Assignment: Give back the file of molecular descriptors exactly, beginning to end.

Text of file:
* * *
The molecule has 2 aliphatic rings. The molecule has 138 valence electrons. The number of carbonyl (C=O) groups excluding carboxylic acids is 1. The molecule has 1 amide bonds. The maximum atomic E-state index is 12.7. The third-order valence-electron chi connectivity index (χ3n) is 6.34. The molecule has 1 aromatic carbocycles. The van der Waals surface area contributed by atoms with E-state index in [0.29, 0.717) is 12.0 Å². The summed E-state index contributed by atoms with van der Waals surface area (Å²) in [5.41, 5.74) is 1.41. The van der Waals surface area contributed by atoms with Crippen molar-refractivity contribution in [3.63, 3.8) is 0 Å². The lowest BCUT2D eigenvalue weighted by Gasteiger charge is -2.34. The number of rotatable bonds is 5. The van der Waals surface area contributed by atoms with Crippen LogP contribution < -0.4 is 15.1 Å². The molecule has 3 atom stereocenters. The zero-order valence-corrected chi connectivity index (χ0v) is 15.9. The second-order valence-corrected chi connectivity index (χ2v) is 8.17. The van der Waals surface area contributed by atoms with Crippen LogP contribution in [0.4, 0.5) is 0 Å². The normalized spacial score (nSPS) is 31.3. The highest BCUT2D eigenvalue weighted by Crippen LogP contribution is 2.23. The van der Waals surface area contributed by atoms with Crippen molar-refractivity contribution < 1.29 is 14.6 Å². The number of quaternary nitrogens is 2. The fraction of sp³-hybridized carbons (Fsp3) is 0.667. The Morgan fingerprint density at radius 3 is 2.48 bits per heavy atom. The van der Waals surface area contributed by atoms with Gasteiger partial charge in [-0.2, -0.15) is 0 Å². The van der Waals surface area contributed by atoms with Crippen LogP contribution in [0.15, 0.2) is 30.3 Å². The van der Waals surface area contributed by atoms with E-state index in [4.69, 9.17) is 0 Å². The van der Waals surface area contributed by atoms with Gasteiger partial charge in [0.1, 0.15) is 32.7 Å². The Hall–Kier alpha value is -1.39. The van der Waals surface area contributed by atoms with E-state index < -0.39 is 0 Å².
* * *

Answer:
The molecule has 2 aliphatic rings. The molecule has 138 valence electrons. The number of carbonyl (C=O) groups excluding carboxylic acids is 1. The molecule has 1 amide bonds. The maximum atomic E-state index is 12.7. The third-order valence-electron chi connectivity index (χ3n) is 6.34. The molecule has 1 aromatic carbocycles. The van der Waals surface area contributed by atoms with E-state index in [0.29, 0.717) is 12.0 Å². The summed E-state index contributed by atoms with van der Waals surface area (Å²) in [5.41, 5.74) is 1.41. The van der Waals surface area contributed by atoms with Crippen molar-refractivity contribution in [3.63, 3.8) is 0 Å². The lowest BCUT2D eigenvalue weighted by Gasteiger charge is -2.34. The number of rotatable bonds is 5. The van der Waals surface area contributed by atoms with Crippen LogP contribution < -0.4 is 15.1 Å². The molecule has 3 atom stereocenters. The zero-order valence-corrected chi connectivity index (χ0v) is 15.9. The second-order valence-corrected chi connectivity index (χ2v) is 8.17. The van der Waals surface area contributed by atoms with Crippen LogP contribution in [0.4, 0.5) is 0 Å². The normalized spacial score (nSPS) is 31.3. The highest BCUT2D eigenvalue weighted by Crippen LogP contribution is 2.23. The van der Waals surface area contributed by atoms with Crippen molar-refractivity contribution < 1.29 is 14.6 Å². The number of quaternary nitrogens is 2. The fraction of sp³-hybridized carbons (Fsp3) is 0.667. The Morgan fingerprint density at radius 3 is 2.48 bits per heavy atom. The van der Waals surface area contributed by atoms with Gasteiger partial charge in [-0.2, -0.15) is 0 Å². The van der Waals surface area contributed by atoms with Crippen LogP contribution in [0.15, 0.2) is 30.3 Å². The van der Waals surface area contributed by atoms with E-state index in [4.69, 9.17) is 0 Å². The van der Waals surface area contributed by atoms with Gasteiger partial charge in [0.1, 0.15) is 32.7 Å². The Hall–Kier alpha value is -1.39. The van der Waals surface area contributed by atoms with E-state index < -0.39 is 0 Å².